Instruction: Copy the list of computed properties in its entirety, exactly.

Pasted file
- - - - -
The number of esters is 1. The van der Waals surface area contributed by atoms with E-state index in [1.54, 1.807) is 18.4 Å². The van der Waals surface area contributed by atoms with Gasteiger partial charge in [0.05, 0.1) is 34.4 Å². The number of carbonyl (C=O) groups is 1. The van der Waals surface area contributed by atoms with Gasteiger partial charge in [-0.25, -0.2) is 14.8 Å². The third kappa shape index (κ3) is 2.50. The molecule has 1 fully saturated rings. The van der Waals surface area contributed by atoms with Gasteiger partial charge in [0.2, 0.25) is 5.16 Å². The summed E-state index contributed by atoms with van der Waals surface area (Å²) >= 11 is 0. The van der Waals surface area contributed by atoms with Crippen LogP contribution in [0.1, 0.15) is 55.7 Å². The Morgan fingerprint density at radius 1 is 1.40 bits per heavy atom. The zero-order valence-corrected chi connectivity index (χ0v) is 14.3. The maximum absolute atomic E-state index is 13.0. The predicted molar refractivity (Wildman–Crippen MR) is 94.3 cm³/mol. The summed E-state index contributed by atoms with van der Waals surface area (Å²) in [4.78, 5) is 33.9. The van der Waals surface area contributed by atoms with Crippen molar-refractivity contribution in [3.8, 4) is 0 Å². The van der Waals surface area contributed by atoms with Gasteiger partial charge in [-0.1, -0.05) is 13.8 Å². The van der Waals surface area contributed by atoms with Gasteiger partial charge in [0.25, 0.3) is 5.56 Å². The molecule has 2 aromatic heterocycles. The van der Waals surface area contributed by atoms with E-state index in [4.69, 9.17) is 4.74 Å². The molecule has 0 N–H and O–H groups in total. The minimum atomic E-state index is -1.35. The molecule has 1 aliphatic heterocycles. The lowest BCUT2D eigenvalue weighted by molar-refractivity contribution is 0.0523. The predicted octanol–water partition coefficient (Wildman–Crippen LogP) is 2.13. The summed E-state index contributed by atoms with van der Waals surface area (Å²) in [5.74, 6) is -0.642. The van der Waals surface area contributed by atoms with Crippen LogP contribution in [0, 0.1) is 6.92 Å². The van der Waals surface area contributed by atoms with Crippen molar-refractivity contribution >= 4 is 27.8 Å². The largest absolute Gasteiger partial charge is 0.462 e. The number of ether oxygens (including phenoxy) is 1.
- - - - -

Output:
The number of esters is 1. The van der Waals surface area contributed by atoms with E-state index in [1.54, 1.807) is 18.4 Å². The van der Waals surface area contributed by atoms with Gasteiger partial charge in [0.05, 0.1) is 34.4 Å². The number of carbonyl (C=O) groups is 1. The van der Waals surface area contributed by atoms with Gasteiger partial charge in [-0.25, -0.2) is 14.8 Å². The third kappa shape index (κ3) is 2.50. The molecule has 1 fully saturated rings. The van der Waals surface area contributed by atoms with Gasteiger partial charge in [0.2, 0.25) is 5.16 Å². The summed E-state index contributed by atoms with van der Waals surface area (Å²) >= 11 is 0. The van der Waals surface area contributed by atoms with Crippen LogP contribution in [0.1, 0.15) is 55.7 Å². The Morgan fingerprint density at radius 1 is 1.40 bits per heavy atom. The zero-order valence-corrected chi connectivity index (χ0v) is 14.3. The maximum absolute atomic E-state index is 13.0. The predicted molar refractivity (Wildman–Crippen MR) is 94.3 cm³/mol. The summed E-state index contributed by atoms with van der Waals surface area (Å²) in [4.78, 5) is 33.9. The van der Waals surface area contributed by atoms with Crippen molar-refractivity contribution in [3.8, 4) is 0 Å². The van der Waals surface area contributed by atoms with Gasteiger partial charge in [-0.1, -0.05) is 13.8 Å². The van der Waals surface area contributed by atoms with Gasteiger partial charge in [0.25, 0.3) is 5.56 Å². The molecule has 2 aromatic heterocycles. The van der Waals surface area contributed by atoms with E-state index in [4.69, 9.17) is 4.74 Å². The molecule has 0 N–H and O–H groups in total. The minimum atomic E-state index is -1.35. The molecule has 1 aliphatic heterocycles. The lowest BCUT2D eigenvalue weighted by molar-refractivity contribution is 0.0523. The predicted octanol–water partition coefficient (Wildman–Crippen LogP) is 2.13. The summed E-state index contributed by atoms with van der Waals surface area (Å²) in [5.74, 6) is -0.642. The van der Waals surface area contributed by atoms with Crippen LogP contribution in [0, 0.1) is 6.92 Å². The van der Waals surface area contributed by atoms with Crippen molar-refractivity contribution >= 4 is 27.8 Å². The largest absolute Gasteiger partial charge is 0.462 e. The number of ether oxygens (including phenoxy) is 1.